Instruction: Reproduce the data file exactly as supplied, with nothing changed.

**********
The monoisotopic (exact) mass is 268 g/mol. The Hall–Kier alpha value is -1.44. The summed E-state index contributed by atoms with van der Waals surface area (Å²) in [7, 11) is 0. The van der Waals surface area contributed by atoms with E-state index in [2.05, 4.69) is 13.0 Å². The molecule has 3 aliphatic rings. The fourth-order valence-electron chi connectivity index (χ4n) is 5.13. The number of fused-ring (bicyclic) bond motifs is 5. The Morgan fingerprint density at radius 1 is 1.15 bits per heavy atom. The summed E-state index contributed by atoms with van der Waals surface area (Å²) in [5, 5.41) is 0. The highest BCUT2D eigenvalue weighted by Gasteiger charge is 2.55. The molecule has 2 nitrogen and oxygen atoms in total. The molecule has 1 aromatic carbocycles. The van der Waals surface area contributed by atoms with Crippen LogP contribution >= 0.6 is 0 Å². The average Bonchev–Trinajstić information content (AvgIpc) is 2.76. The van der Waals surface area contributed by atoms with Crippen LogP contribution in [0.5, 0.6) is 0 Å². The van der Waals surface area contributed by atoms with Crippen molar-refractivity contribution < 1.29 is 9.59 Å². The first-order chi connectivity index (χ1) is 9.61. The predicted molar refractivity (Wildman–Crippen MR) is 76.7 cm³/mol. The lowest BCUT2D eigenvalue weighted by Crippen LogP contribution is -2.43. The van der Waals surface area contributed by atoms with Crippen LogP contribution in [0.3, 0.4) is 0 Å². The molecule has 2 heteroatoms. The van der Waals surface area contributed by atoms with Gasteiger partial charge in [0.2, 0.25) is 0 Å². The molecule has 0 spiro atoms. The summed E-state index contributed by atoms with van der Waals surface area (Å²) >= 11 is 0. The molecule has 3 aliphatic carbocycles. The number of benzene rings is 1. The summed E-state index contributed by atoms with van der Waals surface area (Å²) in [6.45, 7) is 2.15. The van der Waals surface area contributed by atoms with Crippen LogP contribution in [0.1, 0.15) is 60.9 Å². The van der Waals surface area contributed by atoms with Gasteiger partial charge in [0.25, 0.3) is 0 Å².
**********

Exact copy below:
The monoisotopic (exact) mass is 268 g/mol. The Hall–Kier alpha value is -1.44. The summed E-state index contributed by atoms with van der Waals surface area (Å²) in [7, 11) is 0. The van der Waals surface area contributed by atoms with E-state index in [2.05, 4.69) is 13.0 Å². The molecule has 3 aliphatic rings. The fourth-order valence-electron chi connectivity index (χ4n) is 5.13. The number of fused-ring (bicyclic) bond motifs is 5. The Morgan fingerprint density at radius 1 is 1.15 bits per heavy atom. The summed E-state index contributed by atoms with van der Waals surface area (Å²) in [5, 5.41) is 0. The highest BCUT2D eigenvalue weighted by Gasteiger charge is 2.55. The molecule has 2 nitrogen and oxygen atoms in total. The molecule has 1 aromatic carbocycles. The van der Waals surface area contributed by atoms with Crippen LogP contribution >= 0.6 is 0 Å². The average Bonchev–Trinajstić information content (AvgIpc) is 2.76. The van der Waals surface area contributed by atoms with Crippen LogP contribution in [0.5, 0.6) is 0 Å². The van der Waals surface area contributed by atoms with Crippen molar-refractivity contribution < 1.29 is 9.59 Å². The first-order chi connectivity index (χ1) is 9.61. The predicted molar refractivity (Wildman–Crippen MR) is 76.7 cm³/mol. The lowest BCUT2D eigenvalue weighted by Crippen LogP contribution is -2.43. The van der Waals surface area contributed by atoms with Crippen LogP contribution in [0.3, 0.4) is 0 Å². The molecule has 2 heteroatoms. The van der Waals surface area contributed by atoms with Gasteiger partial charge in [0.2, 0.25) is 0 Å². The molecule has 0 spiro atoms. The summed E-state index contributed by atoms with van der Waals surface area (Å²) >= 11 is 0. The molecule has 3 aliphatic carbocycles. The number of benzene rings is 1. The summed E-state index contributed by atoms with van der Waals surface area (Å²) in [6.45, 7) is 2.15. The van der Waals surface area contributed by atoms with Crippen LogP contribution in [0.1, 0.15) is 60.9 Å². The van der Waals surface area contributed by atoms with Gasteiger partial charge in [0.25, 0.3) is 0 Å².